By: Jari Arkko
Date: July 6, 2016
We had a great IETF 95 meeting in Buenos Aires with a lot of topics and many participants. We had approximately 500 people following the event remotely and more than 50 presentations offered remotely. We even had a steering group member participate remotely. And this is as it should be: while face-to-face meetings are very important for networking, people should also be able to attend over the Internet. After all, we are the Internet Engineering Task Force.
Another remarkable aspect of IETF 95 was that it was our first meeting held in South America. We saw slightly more than 1,000 participants on-site, about 140 people from the region. I was very happy to see such strong and active local participation.
The meeting was cohosted by LACNIC and the Internet Society—thank you for stepping up to support this meeting! I was happy to see many local sponsors, too, including IPLAN, CABASE, .AR, and NIC.BR. And my thanks to the other sponsors as well: Neustar, Level 3, Comcast–NBC Universal, Huawei, A10 Networks, and ICANN.
For a summary of the meeting in video form, see https://www.youtube.com/watch?v=pdjunL22WZA.
Two meetings on the growth of encrypted traffic stood out: (1) LURK, which was on building a distributed system that allows Content Data Networks (CDNs) to employ HTTPS/TLS while not releasing a copy of the private keys to the CDNs; and (2) ACCORD, which was about whether better queuing algorithms or more information about traffic flow priority would be useful for better scheduling of radio resources in mobile networks.
The Internet of Things is another active and interesting area. Low-power wide-area networks were discussed in the LPWAN BoF, and some IoT-related Working Groups, including CORE and ROLL, have completed their initial batches of work and are now looking at new work.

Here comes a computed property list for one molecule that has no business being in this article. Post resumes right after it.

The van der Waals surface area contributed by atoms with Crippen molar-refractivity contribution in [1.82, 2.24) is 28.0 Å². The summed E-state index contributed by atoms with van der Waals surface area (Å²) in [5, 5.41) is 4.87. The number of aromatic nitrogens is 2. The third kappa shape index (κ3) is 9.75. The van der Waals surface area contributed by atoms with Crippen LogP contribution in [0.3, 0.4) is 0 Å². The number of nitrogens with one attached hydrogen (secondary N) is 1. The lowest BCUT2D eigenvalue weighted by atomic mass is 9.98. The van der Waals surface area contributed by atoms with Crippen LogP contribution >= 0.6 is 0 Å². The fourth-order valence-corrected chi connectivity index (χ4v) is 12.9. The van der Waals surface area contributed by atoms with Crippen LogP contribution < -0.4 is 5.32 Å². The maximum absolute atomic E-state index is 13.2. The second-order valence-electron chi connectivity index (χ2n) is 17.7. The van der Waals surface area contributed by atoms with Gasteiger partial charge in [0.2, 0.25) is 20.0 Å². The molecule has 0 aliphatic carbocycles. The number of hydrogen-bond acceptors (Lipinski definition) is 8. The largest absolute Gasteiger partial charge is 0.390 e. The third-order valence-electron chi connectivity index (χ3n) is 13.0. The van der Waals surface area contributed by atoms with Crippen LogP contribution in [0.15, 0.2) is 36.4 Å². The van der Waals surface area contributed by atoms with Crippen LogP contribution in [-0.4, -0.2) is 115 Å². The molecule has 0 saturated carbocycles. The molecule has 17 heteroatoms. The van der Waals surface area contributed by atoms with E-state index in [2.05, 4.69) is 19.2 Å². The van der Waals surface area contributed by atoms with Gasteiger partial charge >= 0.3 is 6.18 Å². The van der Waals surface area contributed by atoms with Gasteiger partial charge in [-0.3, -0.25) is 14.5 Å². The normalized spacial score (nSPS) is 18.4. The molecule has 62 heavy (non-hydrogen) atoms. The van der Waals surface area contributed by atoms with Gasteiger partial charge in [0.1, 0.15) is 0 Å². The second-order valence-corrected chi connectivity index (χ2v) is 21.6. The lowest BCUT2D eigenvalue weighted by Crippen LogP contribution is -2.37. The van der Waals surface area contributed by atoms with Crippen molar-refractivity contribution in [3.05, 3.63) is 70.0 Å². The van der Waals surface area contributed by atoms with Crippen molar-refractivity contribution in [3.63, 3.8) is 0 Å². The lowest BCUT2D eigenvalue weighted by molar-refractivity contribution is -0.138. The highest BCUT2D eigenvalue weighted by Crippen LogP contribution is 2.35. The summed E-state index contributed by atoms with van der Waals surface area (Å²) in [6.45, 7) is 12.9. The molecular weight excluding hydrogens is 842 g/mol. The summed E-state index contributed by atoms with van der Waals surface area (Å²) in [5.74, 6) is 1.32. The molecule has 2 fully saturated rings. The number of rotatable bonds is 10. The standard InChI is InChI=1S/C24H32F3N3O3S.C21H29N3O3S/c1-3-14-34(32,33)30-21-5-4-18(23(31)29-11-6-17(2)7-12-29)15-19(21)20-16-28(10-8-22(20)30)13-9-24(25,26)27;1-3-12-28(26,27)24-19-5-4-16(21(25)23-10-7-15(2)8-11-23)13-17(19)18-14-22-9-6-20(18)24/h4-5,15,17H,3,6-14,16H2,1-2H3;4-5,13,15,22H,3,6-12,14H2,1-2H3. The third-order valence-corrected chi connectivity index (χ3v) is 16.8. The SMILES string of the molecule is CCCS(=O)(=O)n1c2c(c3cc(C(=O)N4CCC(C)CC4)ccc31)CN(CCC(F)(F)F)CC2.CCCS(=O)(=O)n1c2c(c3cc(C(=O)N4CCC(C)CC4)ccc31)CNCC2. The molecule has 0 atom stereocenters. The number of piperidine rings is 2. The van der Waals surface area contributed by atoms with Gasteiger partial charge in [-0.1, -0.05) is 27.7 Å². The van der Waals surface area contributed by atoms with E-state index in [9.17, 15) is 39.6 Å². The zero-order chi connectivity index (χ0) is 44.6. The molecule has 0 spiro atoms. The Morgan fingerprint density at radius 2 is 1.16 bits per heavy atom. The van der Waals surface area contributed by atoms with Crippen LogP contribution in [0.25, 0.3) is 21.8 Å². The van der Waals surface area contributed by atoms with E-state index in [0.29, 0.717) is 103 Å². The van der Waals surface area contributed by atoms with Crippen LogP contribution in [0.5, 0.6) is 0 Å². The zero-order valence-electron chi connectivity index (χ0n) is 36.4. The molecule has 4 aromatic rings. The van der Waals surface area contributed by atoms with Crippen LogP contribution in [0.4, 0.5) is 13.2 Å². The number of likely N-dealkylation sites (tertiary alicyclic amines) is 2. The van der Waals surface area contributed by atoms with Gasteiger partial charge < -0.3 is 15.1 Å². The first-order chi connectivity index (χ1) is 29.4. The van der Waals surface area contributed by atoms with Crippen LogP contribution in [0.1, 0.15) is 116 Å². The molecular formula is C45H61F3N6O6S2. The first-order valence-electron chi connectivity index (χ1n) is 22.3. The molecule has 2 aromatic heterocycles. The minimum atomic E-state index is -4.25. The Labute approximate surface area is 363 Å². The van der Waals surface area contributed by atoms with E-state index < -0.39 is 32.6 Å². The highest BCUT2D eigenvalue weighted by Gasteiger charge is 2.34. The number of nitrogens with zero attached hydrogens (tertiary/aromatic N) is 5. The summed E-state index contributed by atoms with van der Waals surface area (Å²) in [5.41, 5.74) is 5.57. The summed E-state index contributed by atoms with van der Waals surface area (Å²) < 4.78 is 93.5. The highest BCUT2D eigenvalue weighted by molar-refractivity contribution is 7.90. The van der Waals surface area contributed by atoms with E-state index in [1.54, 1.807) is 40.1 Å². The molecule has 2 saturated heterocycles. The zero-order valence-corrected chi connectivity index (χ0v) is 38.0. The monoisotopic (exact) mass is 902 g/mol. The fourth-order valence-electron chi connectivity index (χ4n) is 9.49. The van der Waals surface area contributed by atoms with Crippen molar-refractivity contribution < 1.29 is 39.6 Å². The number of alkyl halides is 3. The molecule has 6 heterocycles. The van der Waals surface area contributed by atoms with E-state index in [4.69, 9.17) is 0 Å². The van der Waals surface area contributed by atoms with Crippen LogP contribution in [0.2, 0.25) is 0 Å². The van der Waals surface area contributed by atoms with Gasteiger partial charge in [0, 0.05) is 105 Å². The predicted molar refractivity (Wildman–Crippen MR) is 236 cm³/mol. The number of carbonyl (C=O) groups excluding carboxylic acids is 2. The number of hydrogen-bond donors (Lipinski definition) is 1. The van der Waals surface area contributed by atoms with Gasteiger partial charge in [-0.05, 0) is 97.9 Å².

This meeting also saw the first official meeting of the Thing-to-Thing Research Group (T2TRG) at the IETF. This active Research Group is focusing on device-to-device communications and has met twice before the meeting. At the technical plenary, we heard a report from the recent IAB workshop on semantic interoperability problems (page 8).
There was also plenty of work on Internet security. One of the most interesting topics was the work on TLS 1.3, specifically the discussions about its super-efficient 0-roundtrip initialization mode and under what conditions replay attacks can be avoided in that mode.
This was a wonderful experience, both in terms of what got worked on and the people who participated. There were more than 30 new participants, including more than 10 who were new to the IETF. See Charles Eckel’s article on page 21. And thank you to Huawei, our new sponsor for all of this year’s IETF Hackathon events.
During the meeting, we announced that the IETF is creating an ombudsperson team to help handle any harassment concerns. For more about this team and how to report harassment, see https://www.ietf.org/ombudsteam.
Finally, Alia Atlas gave a talk at the plenary on challenges and opportunities associated with the IETF’s changing environment. For example, our participation and funding models are changing as more participants attend remotely.
¡IETF 95 se concluyo! ¡Gracias a LACNIC, Internet Society, Buenos Aires, y a todos participantes!